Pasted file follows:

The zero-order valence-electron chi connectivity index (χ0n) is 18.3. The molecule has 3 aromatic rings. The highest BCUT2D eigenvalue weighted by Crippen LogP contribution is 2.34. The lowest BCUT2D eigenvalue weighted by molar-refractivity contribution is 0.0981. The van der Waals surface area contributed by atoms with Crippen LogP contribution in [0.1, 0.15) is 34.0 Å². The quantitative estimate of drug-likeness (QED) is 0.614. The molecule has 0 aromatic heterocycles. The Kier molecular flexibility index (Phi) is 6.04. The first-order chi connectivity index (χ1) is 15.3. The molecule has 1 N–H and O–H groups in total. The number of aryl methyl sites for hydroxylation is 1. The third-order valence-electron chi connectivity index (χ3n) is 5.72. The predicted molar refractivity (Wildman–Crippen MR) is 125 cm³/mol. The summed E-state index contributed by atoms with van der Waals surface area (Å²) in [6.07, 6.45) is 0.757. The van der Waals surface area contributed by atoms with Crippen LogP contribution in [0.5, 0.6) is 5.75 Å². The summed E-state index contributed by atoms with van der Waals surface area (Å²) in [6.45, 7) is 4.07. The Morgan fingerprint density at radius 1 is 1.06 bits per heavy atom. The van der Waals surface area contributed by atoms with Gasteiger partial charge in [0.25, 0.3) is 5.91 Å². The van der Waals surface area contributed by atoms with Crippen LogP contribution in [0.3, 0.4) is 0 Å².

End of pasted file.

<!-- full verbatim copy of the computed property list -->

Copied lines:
The zero-order valence-electron chi connectivity index (χ0n) is 18.3. The molecule has 3 aromatic rings. The highest BCUT2D eigenvalue weighted by Crippen LogP contribution is 2.34. The lowest BCUT2D eigenvalue weighted by molar-refractivity contribution is 0.0981. The van der Waals surface area contributed by atoms with Crippen LogP contribution in [0.1, 0.15) is 34.0 Å². The quantitative estimate of drug-likeness (QED) is 0.614. The molecule has 0 aromatic heterocycles. The Kier molecular flexibility index (Phi) is 6.04. The first-order chi connectivity index (χ1) is 15.3. The molecule has 1 N–H and O–H groups in total. The number of aryl methyl sites for hydroxylation is 1. The third-order valence-electron chi connectivity index (χ3n) is 5.72. The predicted molar refractivity (Wildman–Crippen MR) is 125 cm³/mol. The summed E-state index contributed by atoms with van der Waals surface area (Å²) in [6.07, 6.45) is 0.757. The van der Waals surface area contributed by atoms with Crippen LogP contribution in [0.5, 0.6) is 5.75 Å². The summed E-state index contributed by atoms with van der Waals surface area (Å²) in [6.45, 7) is 4.07. The Morgan fingerprint density at radius 1 is 1.06 bits per heavy atom. The van der Waals surface area contributed by atoms with Gasteiger partial charge in [0.25, 0.3) is 5.91 Å². The van der Waals surface area contributed by atoms with Crippen LogP contribution in [0.3, 0.4) is 0 Å².